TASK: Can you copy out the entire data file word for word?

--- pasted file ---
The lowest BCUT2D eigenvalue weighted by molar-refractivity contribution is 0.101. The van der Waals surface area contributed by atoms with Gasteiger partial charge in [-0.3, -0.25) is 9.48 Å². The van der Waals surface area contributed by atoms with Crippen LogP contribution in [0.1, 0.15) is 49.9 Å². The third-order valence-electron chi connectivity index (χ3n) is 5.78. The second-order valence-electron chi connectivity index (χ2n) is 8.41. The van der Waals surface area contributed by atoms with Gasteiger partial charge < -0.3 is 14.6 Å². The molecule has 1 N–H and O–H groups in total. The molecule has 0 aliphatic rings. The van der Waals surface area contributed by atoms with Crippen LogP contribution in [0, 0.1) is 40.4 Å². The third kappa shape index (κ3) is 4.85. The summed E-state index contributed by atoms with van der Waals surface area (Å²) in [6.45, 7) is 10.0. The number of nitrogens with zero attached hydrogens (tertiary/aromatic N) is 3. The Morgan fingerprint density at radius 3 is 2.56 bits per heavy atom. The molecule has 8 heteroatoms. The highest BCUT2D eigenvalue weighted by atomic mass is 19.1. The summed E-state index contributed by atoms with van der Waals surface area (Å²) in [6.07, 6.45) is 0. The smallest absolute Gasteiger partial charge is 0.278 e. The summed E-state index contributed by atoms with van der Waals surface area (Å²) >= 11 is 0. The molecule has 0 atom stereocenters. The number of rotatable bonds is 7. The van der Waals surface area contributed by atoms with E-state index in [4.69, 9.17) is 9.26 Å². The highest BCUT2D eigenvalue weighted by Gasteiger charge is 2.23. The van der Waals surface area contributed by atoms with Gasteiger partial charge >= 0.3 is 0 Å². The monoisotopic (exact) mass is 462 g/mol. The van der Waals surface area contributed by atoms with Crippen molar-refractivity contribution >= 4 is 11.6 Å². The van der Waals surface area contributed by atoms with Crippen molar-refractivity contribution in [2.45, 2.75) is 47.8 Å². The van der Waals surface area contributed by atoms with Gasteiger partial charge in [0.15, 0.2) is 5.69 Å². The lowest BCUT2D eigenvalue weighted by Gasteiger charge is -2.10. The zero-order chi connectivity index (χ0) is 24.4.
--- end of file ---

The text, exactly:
The lowest BCUT2D eigenvalue weighted by molar-refractivity contribution is 0.101. The van der Waals surface area contributed by atoms with Gasteiger partial charge in [-0.3, -0.25) is 9.48 Å². The van der Waals surface area contributed by atoms with Crippen LogP contribution in [0.1, 0.15) is 49.9 Å². The third-order valence-electron chi connectivity index (χ3n) is 5.78. The second-order valence-electron chi connectivity index (χ2n) is 8.41. The van der Waals surface area contributed by atoms with Gasteiger partial charge < -0.3 is 14.6 Å². The molecule has 1 N–H and O–H groups in total. The molecule has 0 aliphatic rings. The van der Waals surface area contributed by atoms with Crippen LogP contribution in [0, 0.1) is 40.4 Å². The third kappa shape index (κ3) is 4.85. The summed E-state index contributed by atoms with van der Waals surface area (Å²) in [6.45, 7) is 10.0. The number of nitrogens with zero attached hydrogens (tertiary/aromatic N) is 3. The Morgan fingerprint density at radius 3 is 2.56 bits per heavy atom. The molecule has 8 heteroatoms. The highest BCUT2D eigenvalue weighted by atomic mass is 19.1. The summed E-state index contributed by atoms with van der Waals surface area (Å²) in [6.07, 6.45) is 0. The smallest absolute Gasteiger partial charge is 0.278 e. The summed E-state index contributed by atoms with van der Waals surface area (Å²) >= 11 is 0. The molecule has 0 atom stereocenters. The number of rotatable bonds is 7. The van der Waals surface area contributed by atoms with E-state index in [4.69, 9.17) is 9.26 Å². The highest BCUT2D eigenvalue weighted by Gasteiger charge is 2.23. The van der Waals surface area contributed by atoms with Gasteiger partial charge >= 0.3 is 0 Å². The monoisotopic (exact) mass is 462 g/mol. The van der Waals surface area contributed by atoms with Crippen molar-refractivity contribution >= 4 is 11.6 Å². The van der Waals surface area contributed by atoms with Crippen molar-refractivity contribution in [2.45, 2.75) is 47.8 Å². The van der Waals surface area contributed by atoms with Gasteiger partial charge in [0.15, 0.2) is 5.69 Å². The lowest BCUT2D eigenvalue weighted by Gasteiger charge is -2.10. The zero-order chi connectivity index (χ0) is 24.4.